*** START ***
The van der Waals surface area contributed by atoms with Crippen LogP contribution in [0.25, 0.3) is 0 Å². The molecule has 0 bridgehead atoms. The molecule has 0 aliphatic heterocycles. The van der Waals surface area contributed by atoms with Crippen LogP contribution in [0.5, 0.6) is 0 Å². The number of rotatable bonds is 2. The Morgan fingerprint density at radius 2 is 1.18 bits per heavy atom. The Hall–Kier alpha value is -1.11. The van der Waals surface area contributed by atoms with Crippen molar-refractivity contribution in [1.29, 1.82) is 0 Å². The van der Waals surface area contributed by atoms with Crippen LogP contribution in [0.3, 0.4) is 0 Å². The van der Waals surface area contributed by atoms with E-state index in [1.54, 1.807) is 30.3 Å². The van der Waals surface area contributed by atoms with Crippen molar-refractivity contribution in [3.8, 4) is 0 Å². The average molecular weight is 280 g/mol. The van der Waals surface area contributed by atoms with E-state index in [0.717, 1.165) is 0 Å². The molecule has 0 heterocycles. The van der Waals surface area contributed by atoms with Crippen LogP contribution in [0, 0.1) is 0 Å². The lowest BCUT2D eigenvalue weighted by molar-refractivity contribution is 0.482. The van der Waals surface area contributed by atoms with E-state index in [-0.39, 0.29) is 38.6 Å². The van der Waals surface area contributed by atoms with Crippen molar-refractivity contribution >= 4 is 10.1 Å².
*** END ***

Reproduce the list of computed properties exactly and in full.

The van der Waals surface area contributed by atoms with Crippen LogP contribution in [0.25, 0.3) is 0 Å². The molecule has 0 bridgehead atoms. The molecule has 0 aliphatic heterocycles. The van der Waals surface area contributed by atoms with Crippen LogP contribution in [0.5, 0.6) is 0 Å². The number of rotatable bonds is 2. The Morgan fingerprint density at radius 2 is 1.18 bits per heavy atom. The Hall–Kier alpha value is -1.11. The van der Waals surface area contributed by atoms with Crippen molar-refractivity contribution in [1.29, 1.82) is 0 Å². The van der Waals surface area contributed by atoms with Crippen LogP contribution in [0.3, 0.4) is 0 Å². The van der Waals surface area contributed by atoms with E-state index in [1.54, 1.807) is 30.3 Å². The van der Waals surface area contributed by atoms with Crippen molar-refractivity contribution in [3.8, 4) is 0 Å². The average molecular weight is 280 g/mol. The van der Waals surface area contributed by atoms with E-state index in [0.717, 1.165) is 0 Å². The molecule has 0 heterocycles. The van der Waals surface area contributed by atoms with Crippen LogP contribution in [0, 0.1) is 0 Å². The lowest BCUT2D eigenvalue weighted by molar-refractivity contribution is 0.482. The van der Waals surface area contributed by atoms with E-state index in [-0.39, 0.29) is 38.6 Å². The van der Waals surface area contributed by atoms with Crippen molar-refractivity contribution >= 4 is 10.1 Å².